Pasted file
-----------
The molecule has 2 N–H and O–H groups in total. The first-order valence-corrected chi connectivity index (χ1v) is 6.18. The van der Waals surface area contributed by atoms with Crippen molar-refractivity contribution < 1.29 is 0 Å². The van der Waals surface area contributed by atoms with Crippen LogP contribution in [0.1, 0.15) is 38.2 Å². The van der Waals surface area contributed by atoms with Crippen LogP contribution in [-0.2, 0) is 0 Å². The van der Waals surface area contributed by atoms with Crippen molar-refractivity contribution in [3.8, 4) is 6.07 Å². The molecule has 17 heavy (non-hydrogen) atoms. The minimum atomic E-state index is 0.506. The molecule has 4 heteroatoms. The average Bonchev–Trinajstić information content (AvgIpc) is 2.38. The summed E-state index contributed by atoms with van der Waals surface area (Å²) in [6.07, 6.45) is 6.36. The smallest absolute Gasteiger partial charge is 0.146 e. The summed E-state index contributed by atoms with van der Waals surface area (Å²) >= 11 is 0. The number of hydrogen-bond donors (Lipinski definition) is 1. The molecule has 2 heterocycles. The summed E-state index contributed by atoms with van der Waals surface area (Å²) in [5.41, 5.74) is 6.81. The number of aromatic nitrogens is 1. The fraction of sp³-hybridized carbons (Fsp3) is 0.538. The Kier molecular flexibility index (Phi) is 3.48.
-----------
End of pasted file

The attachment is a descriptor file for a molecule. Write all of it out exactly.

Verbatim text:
The molecule has 2 N–H and O–H groups in total. The first-order valence-corrected chi connectivity index (χ1v) is 6.18. The van der Waals surface area contributed by atoms with Crippen molar-refractivity contribution < 1.29 is 0 Å². The van der Waals surface area contributed by atoms with Crippen LogP contribution in [0.1, 0.15) is 38.2 Å². The van der Waals surface area contributed by atoms with Crippen LogP contribution in [-0.2, 0) is 0 Å². The van der Waals surface area contributed by atoms with Crippen molar-refractivity contribution in [3.8, 4) is 6.07 Å². The molecule has 17 heavy (non-hydrogen) atoms. The minimum atomic E-state index is 0.506. The molecule has 4 heteroatoms. The average Bonchev–Trinajstić information content (AvgIpc) is 2.38. The summed E-state index contributed by atoms with van der Waals surface area (Å²) in [6.07, 6.45) is 6.36. The smallest absolute Gasteiger partial charge is 0.146 e. The summed E-state index contributed by atoms with van der Waals surface area (Å²) >= 11 is 0. The number of hydrogen-bond donors (Lipinski definition) is 1. The molecule has 2 heterocycles. The summed E-state index contributed by atoms with van der Waals surface area (Å²) in [5.41, 5.74) is 6.81. The number of aromatic nitrogens is 1. The fraction of sp³-hybridized carbons (Fsp3) is 0.538. The Kier molecular flexibility index (Phi) is 3.48.